Lawson writes . . . sharing thoughts and memories

April 30, 2015

This Old House

Filed under: Uncategorized — lawsonjolly @ 5:00 am

As old men do . . . I was reminiscing!  I was remembering the house where I grew up.  It may have been prompted by the song, This Old House.  A couple of lines from it triggered so many thoughts.  “This old house was home and shelter as we fought the storms of life.  This old house once rang with laughter; This old house heard many shouts.”  And did it ever!

It was a big house!  It was at the top of the hill on Main Street, one block from the village of Stone Mountain.  It had been built before 1900 by my grandfather.  It was still occupied by my grandmother, and my parents had moved in with her when they married.  It was the only house I knew until we moved when I was in the seventh grade.

I have such memories . . . and all good.  It had ten rooms with a wide hall running the full length of the house with a swinging glass door to provide privacy to the back section of the house.  There was also a large wrap-around front porch.  There were columns that rested on large pieces of granite taken from nearby Stone Mountain.  In fact you could sit on the front porch and see the mountain.

There were fire places in four of the rooms, with stoves in the other rooms. The back door opened onto a large porch that accommodated a well.  Although there was a well in the back yard, water used in the house was drawn from the porch well.  The well was used very little in my day because ‘running’ water was now available.  When the house was constructed plans were made for ‘running’ water when it would be available.  In the central part of the house was a room built to become the bath when ‘running’ water was available.  When that day came a tub, commode, and sink were installed.  There was no hot water, however.  The only time there was hot water was on Saturday. There was a water heater with pipes connected to a wood stove where the water would circulate and be stored in the water heater.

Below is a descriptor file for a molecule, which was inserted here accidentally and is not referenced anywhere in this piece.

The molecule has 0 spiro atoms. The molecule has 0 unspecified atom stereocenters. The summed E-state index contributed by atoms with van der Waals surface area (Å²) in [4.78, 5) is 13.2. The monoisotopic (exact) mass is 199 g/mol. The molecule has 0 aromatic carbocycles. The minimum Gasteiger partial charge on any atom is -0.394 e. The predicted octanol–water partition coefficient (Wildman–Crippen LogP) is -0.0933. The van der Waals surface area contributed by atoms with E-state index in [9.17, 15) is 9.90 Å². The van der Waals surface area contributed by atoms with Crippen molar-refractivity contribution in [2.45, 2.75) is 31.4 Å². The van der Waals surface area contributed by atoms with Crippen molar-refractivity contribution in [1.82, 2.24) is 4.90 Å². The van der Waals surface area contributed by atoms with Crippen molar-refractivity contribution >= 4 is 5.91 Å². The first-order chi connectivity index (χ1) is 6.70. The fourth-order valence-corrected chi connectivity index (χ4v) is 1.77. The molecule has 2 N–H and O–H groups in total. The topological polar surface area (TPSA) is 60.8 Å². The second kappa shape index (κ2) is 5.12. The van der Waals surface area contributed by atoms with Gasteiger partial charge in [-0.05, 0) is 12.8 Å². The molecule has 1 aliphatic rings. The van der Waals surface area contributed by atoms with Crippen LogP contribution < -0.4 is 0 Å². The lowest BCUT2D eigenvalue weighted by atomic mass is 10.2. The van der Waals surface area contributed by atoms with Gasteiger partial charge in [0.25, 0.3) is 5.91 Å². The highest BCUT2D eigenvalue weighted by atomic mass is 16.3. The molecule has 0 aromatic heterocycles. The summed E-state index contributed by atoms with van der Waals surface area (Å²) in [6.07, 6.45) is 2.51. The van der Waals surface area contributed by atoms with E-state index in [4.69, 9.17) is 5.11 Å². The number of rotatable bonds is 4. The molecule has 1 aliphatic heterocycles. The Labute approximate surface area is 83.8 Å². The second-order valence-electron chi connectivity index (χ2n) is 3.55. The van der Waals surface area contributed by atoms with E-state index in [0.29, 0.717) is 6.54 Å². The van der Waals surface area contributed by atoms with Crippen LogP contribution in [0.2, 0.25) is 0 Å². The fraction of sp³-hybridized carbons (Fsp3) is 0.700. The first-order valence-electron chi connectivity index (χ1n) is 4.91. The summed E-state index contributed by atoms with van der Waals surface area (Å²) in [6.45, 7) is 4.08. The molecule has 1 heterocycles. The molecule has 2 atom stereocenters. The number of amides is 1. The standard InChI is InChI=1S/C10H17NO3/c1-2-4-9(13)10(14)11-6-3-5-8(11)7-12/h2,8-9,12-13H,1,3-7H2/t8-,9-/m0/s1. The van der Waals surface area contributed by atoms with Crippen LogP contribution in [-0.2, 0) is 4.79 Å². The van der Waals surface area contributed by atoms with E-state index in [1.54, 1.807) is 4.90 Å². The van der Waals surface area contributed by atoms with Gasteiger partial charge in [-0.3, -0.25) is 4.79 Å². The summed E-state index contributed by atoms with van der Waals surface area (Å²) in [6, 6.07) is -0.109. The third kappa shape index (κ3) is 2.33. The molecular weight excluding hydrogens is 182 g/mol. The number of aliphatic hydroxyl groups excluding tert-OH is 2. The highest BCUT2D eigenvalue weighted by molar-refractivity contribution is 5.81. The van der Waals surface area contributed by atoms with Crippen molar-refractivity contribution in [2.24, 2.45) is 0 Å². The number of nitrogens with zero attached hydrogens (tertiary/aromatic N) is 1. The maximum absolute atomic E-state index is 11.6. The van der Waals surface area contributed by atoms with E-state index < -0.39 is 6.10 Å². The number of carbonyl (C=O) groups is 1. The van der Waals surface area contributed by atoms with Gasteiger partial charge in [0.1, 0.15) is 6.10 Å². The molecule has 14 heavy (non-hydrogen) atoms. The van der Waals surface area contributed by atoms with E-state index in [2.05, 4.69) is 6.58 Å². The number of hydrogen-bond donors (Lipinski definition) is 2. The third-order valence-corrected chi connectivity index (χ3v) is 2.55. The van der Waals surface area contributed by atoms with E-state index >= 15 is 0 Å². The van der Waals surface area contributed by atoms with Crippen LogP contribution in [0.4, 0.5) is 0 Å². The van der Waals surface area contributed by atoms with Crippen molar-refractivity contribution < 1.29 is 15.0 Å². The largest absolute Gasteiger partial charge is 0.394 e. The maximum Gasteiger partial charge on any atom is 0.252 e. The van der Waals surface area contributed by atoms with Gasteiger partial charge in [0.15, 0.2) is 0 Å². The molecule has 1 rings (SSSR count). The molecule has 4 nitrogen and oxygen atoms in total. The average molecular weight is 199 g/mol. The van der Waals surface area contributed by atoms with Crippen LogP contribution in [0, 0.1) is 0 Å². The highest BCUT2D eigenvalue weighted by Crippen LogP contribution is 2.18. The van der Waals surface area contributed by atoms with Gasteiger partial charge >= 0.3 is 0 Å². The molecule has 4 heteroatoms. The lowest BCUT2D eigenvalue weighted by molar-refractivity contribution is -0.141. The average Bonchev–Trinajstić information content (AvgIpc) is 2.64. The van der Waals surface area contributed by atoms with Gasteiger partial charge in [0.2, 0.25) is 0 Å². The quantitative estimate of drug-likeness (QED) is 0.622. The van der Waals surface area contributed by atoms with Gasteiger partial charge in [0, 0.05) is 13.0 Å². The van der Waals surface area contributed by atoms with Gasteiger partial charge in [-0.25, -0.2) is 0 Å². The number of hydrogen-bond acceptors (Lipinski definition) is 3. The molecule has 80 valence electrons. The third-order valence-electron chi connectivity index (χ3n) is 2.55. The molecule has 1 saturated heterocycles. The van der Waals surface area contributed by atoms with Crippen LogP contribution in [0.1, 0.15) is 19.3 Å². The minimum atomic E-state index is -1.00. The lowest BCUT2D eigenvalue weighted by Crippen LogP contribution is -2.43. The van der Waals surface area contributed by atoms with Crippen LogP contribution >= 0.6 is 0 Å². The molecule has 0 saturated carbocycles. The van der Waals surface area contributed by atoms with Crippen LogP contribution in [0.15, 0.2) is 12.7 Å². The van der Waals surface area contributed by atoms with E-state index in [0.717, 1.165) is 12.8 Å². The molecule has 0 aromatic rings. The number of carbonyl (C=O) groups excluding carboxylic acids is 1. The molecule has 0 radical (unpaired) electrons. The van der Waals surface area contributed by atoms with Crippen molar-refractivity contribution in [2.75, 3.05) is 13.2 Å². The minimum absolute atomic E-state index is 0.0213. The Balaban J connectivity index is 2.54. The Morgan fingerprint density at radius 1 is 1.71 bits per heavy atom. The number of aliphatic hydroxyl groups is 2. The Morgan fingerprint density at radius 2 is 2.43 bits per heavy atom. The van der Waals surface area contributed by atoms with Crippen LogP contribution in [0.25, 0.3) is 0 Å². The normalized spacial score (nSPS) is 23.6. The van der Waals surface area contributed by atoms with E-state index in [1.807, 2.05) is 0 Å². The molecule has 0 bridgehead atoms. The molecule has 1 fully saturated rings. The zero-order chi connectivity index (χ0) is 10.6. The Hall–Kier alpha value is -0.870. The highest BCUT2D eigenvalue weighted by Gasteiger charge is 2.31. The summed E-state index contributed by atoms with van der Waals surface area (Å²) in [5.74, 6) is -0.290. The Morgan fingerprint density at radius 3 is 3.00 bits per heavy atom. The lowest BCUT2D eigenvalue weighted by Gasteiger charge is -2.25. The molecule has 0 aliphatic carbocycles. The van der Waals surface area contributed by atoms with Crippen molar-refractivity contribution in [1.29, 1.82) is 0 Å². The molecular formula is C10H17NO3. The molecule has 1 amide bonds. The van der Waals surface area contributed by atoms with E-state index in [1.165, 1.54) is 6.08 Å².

The back porch floor slanted toward the outside screen so that any water from the well that might spill, or the overflow from the pan under the ice box that caught the melted ice would simply run on the floor to the outside.  The iceman came every day to deliver ice.  There was another floor that was slanted.  It was what had been the sun room.  It had windows across and with the slanted floor a person could better catch the rays of the sun.  Of course, by the time I came along, this room had become a second kitchen.

There was a second entrance to the house from the side porch.  It was the area of the house where we lived.  There was a large room that served as a living and dining room.  Then it opened to the sun room with the slanted floor.  This was our kitchen and eating area.  I remember well that the table slanted.  I always wanted to be on the “up-side” of the table for fear someone would spill something and it would land in my lap!

There was access from our area to the large hallway where we could access the bath, plus reach the stairwell that would lead to the second floor where the bedrooms were located.

The house had a basement, accessible from the outside.  In previous blogs I have related how my grandfather furnished this area to house families of prisoners that had no home or income while the husband and father was in prison.  There was also a garage, without a door, under the house.

The backyard was terraced down to a smaller house, built in style and color to the larger house.  Family members lived there through the graciousness of my grandmother.  There was also a large barn on the property, and a pasture for cows.  Chicken pens were located in two areas, as well as a place for hogs, two large gardens, all varieties of fruit trees — pomegranates, fig, peach, pear, mulberry, crabapple, walnuts, and pecans. There were several rose gardens. Also we had a large goldfish pond in the shape of a four-leaf clover.  There was a flower pit on the side of the house.  It had a glass front to provide sunlight to the flowers that were stored here during the winter. It was a remarkable place when you consider it was only one block to downtown.  It was total country . . . but considered being in-town!

For any visitors to Stone Mountain, GA, one can see the property which is now occupied by a local funeral home.

Yes, I have so enjoyed remembering this wonderful house . . . the neighborhood . . . and those boyhood days! What I must remember and am thankful for is more that the house.  I recall well a home . . . a home with stability . . . and a loving family.

I imagine you are now beginning to reminisce also.  Do so . . . and enjoy!

Lawson

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